Twitter is hardly alone in grappling with moderation failures related to child safety online. Child welfare advocates say the number of known child sexual abuse images has soared from thousands to tens of millions in recent years, as predators have used social networks including Meta’s Facebook and Instagram to groom victims and exchange explicit images.
For the accounts identified by Ghost Data, nearly all the traders of child sexual abuse material marketed the materials on Twitter, then instructed buyers to reach them on messaging services such as Discord and Telegram in order to complete payment and receive the files, which were stored on cloud storage services like New Zealand-based Mega and US-based Dropbox, according to the group’s report.
A Discord spokesperson said the company had banned one server and one user for violating its rules against sharing links or content that sexualize children.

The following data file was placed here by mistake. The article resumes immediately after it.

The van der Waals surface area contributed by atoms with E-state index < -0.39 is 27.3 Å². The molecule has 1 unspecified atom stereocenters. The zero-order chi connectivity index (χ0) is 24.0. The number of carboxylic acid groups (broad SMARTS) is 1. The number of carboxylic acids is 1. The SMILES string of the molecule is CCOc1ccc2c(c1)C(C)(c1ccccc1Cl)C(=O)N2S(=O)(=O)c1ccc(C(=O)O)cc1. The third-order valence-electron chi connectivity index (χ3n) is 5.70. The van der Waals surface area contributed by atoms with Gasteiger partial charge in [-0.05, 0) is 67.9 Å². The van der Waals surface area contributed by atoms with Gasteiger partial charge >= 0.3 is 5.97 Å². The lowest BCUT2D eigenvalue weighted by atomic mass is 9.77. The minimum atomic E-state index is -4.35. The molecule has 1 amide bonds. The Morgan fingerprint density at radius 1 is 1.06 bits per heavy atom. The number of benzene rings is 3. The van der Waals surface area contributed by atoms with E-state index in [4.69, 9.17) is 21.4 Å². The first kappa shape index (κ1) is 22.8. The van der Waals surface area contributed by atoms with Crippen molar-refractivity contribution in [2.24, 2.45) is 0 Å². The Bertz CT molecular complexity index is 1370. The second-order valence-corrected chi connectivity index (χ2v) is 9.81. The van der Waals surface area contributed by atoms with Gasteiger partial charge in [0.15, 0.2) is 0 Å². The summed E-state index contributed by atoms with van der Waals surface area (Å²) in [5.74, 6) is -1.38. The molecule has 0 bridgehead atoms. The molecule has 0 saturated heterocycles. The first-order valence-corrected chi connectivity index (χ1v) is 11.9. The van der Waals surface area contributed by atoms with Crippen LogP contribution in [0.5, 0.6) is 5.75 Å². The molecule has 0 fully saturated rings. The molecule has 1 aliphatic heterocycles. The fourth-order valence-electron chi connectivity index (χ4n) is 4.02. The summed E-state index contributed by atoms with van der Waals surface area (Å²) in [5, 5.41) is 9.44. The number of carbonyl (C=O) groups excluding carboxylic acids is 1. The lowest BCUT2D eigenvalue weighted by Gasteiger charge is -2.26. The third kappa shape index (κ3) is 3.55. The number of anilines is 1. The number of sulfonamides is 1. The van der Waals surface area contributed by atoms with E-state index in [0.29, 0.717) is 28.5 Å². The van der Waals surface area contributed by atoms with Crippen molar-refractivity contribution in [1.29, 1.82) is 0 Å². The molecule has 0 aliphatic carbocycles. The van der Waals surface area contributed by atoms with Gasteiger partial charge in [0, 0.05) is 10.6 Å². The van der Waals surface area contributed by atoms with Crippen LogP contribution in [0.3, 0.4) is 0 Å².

Mega said a link referenced in the Ghost Data report was created in early August and soon after deleted by the user, which it declined to identify. Mega said it permanently closed the user’s account two days later.
Dropbox and Telegram said they use a variety of tools to moderate content but did not provide additional detail on how they would respond to the report.
Still the reaction from advertisers poses a risk to Twitter’s business, which earns more than 90% of its revenue by selling digital advertising placements to brands seeking to market products to the service’s 237 million daily active users.
Twitter is also battling in court Tesla CEO and billionaire Elon Musk, who is attempting to back out of a $44 billion deal to buy the social media company over complaints about the prevalence of spam accounts and its impact on the business.